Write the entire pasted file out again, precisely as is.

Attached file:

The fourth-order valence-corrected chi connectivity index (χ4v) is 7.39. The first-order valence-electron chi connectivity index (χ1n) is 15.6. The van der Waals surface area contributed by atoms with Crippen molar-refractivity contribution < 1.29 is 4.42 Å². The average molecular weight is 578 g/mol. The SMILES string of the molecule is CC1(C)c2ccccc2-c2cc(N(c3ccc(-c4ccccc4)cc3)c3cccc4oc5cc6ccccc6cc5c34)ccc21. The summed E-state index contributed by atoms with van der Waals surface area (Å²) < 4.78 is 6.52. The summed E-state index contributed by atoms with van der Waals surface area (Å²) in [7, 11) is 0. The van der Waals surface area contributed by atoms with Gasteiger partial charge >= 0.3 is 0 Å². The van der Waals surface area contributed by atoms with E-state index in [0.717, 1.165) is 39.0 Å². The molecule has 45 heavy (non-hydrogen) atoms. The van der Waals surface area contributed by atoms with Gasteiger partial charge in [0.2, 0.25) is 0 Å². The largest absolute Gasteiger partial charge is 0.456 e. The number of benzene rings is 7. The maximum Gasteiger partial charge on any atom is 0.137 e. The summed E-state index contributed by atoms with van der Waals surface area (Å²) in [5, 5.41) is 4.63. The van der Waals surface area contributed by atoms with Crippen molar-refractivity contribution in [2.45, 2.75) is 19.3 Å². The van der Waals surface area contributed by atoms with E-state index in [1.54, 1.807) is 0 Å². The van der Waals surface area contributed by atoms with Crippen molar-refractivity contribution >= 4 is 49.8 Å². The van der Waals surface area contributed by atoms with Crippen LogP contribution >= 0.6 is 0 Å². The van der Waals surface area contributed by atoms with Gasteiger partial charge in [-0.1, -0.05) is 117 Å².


The fourth-order valence-corrected chi connectivity index (χ4v) is 7.39. The first-order valence-electron chi connectivity index (χ1n) is 15.6. The van der Waals surface area contributed by atoms with Crippen molar-refractivity contribution < 1.29 is 4.42 Å². The average molecular weight is 578 g/mol. The SMILES string of the molecule is CC1(C)c2ccccc2-c2cc(N(c3ccc(-c4ccccc4)cc3)c3cccc4oc5cc6ccccc6cc5c34)ccc21. The summed E-state index contributed by atoms with van der Waals surface area (Å²) < 4.78 is 6.52. The summed E-state index contributed by atoms with van der Waals surface area (Å²) in [7, 11) is 0. The van der Waals surface area contributed by atoms with Gasteiger partial charge >= 0.3 is 0 Å². The van der Waals surface area contributed by atoms with E-state index in [0.717, 1.165) is 39.0 Å². The molecule has 45 heavy (non-hydrogen) atoms. The van der Waals surface area contributed by atoms with Gasteiger partial charge in [0.2, 0.25) is 0 Å². The largest absolute Gasteiger partial charge is 0.456 e. The number of benzene rings is 7. The maximum Gasteiger partial charge on any atom is 0.137 e. The summed E-state index contributed by atoms with van der Waals surface area (Å²) in [5, 5.41) is 4.63. The van der Waals surface area contributed by atoms with Crippen molar-refractivity contribution in [2.45, 2.75) is 19.3 Å². The van der Waals surface area contributed by atoms with E-state index in [1.54, 1.807) is 0 Å². The van der Waals surface area contributed by atoms with Crippen molar-refractivity contribution >= 4 is 49.8 Å². The van der Waals surface area contributed by atoms with Crippen LogP contribution >= 0.6 is 0 Å². The van der Waals surface area contributed by atoms with Gasteiger partial charge in [-0.1, -0.05) is 117 Å².